Most companies are looking to “wow” with their products, when in reality what they should be looking for is an “of course” reaction from their users.
If you really understand your customer and you’re aligned with what they want, shouldn’t they be looking at your offering and saying to themselves “of course”?
- Hey did you hear the new Google phone is a completely open architecture? Of course it is.
- Hey, you know my TV was broken on my Jet Blue flight. There wasn’t an open seat, so they gave me a discount voucher for my next ticket! Of course they did.
- You know, I wanted to go camping on the west coast but I didn’t want to lug my gear. Did you know REI rents camping gear? Of course they do.
- Man, the shoes from Zappos didn’t fit, but returning them was no hassle at all. Of course it wasn’t.
Each of those examples are actually extremely phenomenal in their own right, but in the context of their brand the acts become expected. It’s some sort of higher order of consumer connection. You only reach that place if you take the time to know your customer, know your market, and really know how to deliver.
That’s not “wow”, that’s thoughtful design, incredible focus, and lots of hard work.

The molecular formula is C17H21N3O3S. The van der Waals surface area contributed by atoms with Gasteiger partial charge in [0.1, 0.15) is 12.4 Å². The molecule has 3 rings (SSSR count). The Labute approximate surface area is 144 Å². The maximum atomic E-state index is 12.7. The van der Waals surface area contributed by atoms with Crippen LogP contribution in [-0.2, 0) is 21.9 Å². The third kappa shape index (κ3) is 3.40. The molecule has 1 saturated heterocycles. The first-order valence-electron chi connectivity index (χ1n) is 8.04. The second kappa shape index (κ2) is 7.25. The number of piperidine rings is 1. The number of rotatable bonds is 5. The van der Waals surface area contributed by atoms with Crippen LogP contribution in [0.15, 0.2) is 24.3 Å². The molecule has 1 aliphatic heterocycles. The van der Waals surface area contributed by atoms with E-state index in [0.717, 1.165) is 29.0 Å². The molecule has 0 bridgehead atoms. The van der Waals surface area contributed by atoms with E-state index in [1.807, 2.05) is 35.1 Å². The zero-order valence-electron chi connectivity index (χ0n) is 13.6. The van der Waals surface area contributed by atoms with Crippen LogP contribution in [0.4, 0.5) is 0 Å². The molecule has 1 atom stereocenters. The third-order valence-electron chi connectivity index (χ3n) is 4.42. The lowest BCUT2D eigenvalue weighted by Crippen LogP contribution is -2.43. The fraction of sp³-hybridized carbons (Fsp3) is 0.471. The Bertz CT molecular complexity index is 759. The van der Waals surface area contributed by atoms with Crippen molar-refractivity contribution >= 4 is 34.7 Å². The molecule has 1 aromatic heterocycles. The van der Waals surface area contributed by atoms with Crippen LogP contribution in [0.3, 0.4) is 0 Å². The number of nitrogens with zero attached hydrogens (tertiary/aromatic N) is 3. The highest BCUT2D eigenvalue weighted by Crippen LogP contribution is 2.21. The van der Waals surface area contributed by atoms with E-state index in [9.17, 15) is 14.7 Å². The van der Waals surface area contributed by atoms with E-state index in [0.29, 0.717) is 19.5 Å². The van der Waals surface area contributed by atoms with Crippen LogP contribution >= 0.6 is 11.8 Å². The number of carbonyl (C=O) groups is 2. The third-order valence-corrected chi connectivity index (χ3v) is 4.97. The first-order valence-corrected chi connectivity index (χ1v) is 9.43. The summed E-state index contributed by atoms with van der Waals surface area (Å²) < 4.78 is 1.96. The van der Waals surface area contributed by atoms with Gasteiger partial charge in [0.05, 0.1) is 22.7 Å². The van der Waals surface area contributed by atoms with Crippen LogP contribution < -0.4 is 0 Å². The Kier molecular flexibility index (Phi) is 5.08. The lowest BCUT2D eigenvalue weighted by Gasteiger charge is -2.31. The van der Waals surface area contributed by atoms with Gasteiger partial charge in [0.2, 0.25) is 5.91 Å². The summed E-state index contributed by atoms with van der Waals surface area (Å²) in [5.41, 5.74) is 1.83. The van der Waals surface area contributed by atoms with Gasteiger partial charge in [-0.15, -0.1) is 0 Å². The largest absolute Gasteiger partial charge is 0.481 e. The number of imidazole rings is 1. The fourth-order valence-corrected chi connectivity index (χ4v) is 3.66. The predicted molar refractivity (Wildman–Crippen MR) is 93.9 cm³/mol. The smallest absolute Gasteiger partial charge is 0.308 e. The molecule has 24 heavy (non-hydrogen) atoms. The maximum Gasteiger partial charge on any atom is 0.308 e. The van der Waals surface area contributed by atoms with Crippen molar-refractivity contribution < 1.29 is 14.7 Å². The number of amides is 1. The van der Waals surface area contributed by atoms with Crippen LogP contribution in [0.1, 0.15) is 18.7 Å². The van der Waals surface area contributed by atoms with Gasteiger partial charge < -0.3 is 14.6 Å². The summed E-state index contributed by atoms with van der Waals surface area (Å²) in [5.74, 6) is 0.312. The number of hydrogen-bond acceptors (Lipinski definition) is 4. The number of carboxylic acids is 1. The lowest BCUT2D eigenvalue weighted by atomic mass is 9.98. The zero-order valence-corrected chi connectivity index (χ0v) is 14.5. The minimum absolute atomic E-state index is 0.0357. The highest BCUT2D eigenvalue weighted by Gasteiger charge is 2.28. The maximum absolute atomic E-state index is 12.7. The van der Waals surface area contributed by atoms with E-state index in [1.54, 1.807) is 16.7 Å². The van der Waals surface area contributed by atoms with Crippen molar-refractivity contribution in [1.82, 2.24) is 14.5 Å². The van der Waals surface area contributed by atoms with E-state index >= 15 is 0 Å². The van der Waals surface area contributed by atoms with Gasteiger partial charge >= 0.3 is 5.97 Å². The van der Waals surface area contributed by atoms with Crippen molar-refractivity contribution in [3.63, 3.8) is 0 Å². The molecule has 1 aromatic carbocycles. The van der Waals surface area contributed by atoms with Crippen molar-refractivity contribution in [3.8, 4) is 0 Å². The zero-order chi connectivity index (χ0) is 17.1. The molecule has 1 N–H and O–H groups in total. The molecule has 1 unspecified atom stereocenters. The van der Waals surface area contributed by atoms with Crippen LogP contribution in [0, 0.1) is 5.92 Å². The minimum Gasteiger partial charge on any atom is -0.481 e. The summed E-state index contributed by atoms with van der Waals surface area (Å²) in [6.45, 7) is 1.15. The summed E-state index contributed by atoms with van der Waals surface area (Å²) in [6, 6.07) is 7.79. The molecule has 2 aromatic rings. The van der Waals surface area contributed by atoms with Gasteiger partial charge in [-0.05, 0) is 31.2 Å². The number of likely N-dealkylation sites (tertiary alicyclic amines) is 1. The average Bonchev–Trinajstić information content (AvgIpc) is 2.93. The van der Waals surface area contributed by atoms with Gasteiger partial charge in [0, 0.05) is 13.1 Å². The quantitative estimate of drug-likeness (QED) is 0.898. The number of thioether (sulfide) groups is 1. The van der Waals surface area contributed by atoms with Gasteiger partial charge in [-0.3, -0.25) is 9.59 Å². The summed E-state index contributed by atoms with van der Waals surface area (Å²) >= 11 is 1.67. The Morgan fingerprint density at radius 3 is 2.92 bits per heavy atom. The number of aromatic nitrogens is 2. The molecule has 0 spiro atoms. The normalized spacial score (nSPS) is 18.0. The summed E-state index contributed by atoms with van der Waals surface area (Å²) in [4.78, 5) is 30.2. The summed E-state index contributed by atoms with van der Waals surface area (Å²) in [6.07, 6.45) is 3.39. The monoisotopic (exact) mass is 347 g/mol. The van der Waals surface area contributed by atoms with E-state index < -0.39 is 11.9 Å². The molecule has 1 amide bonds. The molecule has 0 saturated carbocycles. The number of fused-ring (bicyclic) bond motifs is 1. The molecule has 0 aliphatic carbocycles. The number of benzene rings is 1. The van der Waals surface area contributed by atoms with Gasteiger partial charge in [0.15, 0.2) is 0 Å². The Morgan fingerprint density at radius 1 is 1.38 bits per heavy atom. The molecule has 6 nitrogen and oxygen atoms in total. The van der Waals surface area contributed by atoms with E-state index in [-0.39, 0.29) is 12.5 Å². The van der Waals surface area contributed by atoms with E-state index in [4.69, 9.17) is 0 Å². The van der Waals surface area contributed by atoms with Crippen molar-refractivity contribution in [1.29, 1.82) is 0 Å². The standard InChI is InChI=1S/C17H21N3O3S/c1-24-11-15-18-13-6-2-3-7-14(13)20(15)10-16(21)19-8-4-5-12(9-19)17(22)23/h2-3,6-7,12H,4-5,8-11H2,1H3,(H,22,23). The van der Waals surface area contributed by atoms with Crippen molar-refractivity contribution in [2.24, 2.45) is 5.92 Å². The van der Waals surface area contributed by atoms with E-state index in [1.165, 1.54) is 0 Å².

Here’s the thing, organizations lust for “wow” moments because that’s how employees get recognized. Those moments build consensus and momentum. Everyone likes to win, so if you’ve got a “wow” on your hands you’ll have no problem funding people with passion for what you’re building. But little of this “wow” business really has much to do with the customer, it’s an internal (selfish) motivation. “Wow” moments are more about the company winning, the customer is just the means to that victory.
Now I don’t discount the ambition and the intention to amaze and delight your customers, I just think you should push for a more meaningful relationship. Your customer should be able to complete your sentences (and you, theirs). That’s doesn’t mean boring and predictable, it means caring about them more than you care about yourself.
“Wow” moments are actually sort of fleeting and superficial. “Wow” is a summer blockbuster movie that makes a mint in 3 weeks and is on DVD by Christmas. “Wow” is a big buzz at the CES convention in January and lackluster sales in the fall. You didn’t want that, right? Of course you don’t.